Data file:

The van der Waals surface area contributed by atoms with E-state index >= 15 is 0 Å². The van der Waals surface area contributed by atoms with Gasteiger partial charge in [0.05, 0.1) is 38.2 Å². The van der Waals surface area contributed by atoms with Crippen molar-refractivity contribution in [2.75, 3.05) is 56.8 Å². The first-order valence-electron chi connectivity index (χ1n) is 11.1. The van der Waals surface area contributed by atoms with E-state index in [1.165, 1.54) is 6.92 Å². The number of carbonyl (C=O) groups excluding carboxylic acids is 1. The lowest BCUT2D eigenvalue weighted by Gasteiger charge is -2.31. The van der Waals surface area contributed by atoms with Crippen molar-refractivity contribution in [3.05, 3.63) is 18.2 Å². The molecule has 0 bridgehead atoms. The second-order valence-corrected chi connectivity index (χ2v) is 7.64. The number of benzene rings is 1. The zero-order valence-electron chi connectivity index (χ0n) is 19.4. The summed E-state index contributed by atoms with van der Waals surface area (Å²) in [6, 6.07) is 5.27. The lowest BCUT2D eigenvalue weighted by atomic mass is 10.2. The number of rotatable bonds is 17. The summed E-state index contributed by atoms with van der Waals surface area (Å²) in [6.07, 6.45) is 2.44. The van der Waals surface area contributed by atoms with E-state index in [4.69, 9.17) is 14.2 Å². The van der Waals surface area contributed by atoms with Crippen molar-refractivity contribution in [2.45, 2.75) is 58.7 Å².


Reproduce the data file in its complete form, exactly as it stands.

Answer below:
The van der Waals surface area contributed by atoms with E-state index >= 15 is 0 Å². The van der Waals surface area contributed by atoms with Gasteiger partial charge in [0.05, 0.1) is 38.2 Å². The van der Waals surface area contributed by atoms with Crippen molar-refractivity contribution in [2.75, 3.05) is 56.8 Å². The first-order valence-electron chi connectivity index (χ1n) is 11.1. The van der Waals surface area contributed by atoms with E-state index in [1.165, 1.54) is 6.92 Å². The number of carbonyl (C=O) groups excluding carboxylic acids is 1. The lowest BCUT2D eigenvalue weighted by Gasteiger charge is -2.31. The van der Waals surface area contributed by atoms with Crippen molar-refractivity contribution in [3.05, 3.63) is 18.2 Å². The molecule has 0 bridgehead atoms. The second-order valence-corrected chi connectivity index (χ2v) is 7.64. The number of benzene rings is 1. The zero-order valence-electron chi connectivity index (χ0n) is 19.4. The summed E-state index contributed by atoms with van der Waals surface area (Å²) in [6, 6.07) is 5.27. The lowest BCUT2D eigenvalue weighted by atomic mass is 10.2. The number of rotatable bonds is 17. The summed E-state index contributed by atoms with van der Waals surface area (Å²) in [6.07, 6.45) is 2.44. The van der Waals surface area contributed by atoms with E-state index in [4.69, 9.17) is 14.2 Å². The van der Waals surface area contributed by atoms with Crippen molar-refractivity contribution in [2.45, 2.75) is 58.7 Å².